“When found, make a note of,” said Captain Cuttle in Dombey and Son. “Overhaul the wollume, and there find it. . . . When found, turn the leaf down.”
… Writing a verse meant taking a note and shaping it a little for safekeeping. If the verse turned out ill, the quotation it sprang from was too good to leave around gathering dust. I felt obliged to rescue personally from oblivion such immortal words, to act as it were their advocate–for example, Aunt Mary Emerson’s imperious command: “Be still, I want to hear the men talk.” Or Thoreau saying, “Do what you love. Pursue your life.” Or, Fontenelle: “Quelque fois j’ai dit ha ha.” Or Cummings:
Humanity i love you because you
are perpetually putting the secret of
life in your pants and forgetting
it’s there and sitting down
When Found, Make a Verse of collects perhaps 200 or so of these notes and perhaps sixty or so of the verses they inspired.
Bevington’s verse is, with few exceptions, light verse. She quotes another master, Morris Bishop, who defined three principles for light verse: “strictness of form, incongruity, and logic.” That suggests a product whose lightness belies the effort involved in its creation, and a number of times in her memoirs Bevington refers to rewriting a piece a hundred times or more.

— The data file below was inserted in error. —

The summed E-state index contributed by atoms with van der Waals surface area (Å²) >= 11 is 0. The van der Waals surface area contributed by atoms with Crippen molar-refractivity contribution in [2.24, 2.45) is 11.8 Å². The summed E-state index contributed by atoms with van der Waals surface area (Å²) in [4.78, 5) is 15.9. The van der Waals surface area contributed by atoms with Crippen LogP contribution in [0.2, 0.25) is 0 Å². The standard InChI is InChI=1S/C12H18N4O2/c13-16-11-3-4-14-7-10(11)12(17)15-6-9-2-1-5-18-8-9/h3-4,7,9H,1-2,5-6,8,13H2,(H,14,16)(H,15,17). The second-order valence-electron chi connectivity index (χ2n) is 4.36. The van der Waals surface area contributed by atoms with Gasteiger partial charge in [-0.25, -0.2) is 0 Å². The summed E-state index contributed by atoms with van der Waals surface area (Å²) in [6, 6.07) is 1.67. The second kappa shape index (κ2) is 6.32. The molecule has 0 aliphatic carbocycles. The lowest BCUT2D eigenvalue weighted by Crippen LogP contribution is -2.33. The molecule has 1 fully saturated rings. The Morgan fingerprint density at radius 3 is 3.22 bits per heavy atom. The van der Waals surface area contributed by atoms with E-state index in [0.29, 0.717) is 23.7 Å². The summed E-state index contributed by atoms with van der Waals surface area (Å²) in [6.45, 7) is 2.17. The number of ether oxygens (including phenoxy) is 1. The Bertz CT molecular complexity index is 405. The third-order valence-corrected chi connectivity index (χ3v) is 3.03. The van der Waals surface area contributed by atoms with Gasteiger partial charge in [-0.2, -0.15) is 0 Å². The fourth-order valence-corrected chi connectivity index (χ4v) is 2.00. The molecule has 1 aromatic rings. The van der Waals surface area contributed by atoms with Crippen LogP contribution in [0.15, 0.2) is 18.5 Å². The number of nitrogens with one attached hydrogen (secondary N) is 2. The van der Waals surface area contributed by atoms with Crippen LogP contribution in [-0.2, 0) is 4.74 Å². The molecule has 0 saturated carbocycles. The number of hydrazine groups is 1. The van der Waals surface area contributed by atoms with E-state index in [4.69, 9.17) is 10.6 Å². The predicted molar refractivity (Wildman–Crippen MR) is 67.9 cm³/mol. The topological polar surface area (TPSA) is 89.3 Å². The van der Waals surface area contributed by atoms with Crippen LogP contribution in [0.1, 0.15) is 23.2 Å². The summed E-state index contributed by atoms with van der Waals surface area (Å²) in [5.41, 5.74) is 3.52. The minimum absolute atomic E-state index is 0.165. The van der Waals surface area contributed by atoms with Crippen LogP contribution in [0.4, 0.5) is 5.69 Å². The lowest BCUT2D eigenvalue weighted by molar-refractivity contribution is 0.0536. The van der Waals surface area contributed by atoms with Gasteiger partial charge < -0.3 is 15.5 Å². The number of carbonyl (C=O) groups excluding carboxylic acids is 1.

A clue to this perspective can be found in a wonderful story about the artist Clare Leighton:
One afternoon while she was living in Durham we talked of her woodcuts, and she brought out her recent work, spreading it widely over the floor of her living room. It was but a single woodcut, in many versions, of an old Carolina woman in a rocking chair. Clare arranged these prints in progression, dozens of them, all so nearly alike that no one but her could have guessed the proper order. Yet between the first and the last was a beautiful and telling difference. With each revision, she had changed perhaps a single line in the wooden block, seeking always the right tone and texture. Thus the impressions of light and shade became more delicate, the old woman gained slowly in character. That, I realized, was the way to create: to seek clarity over and over and over again.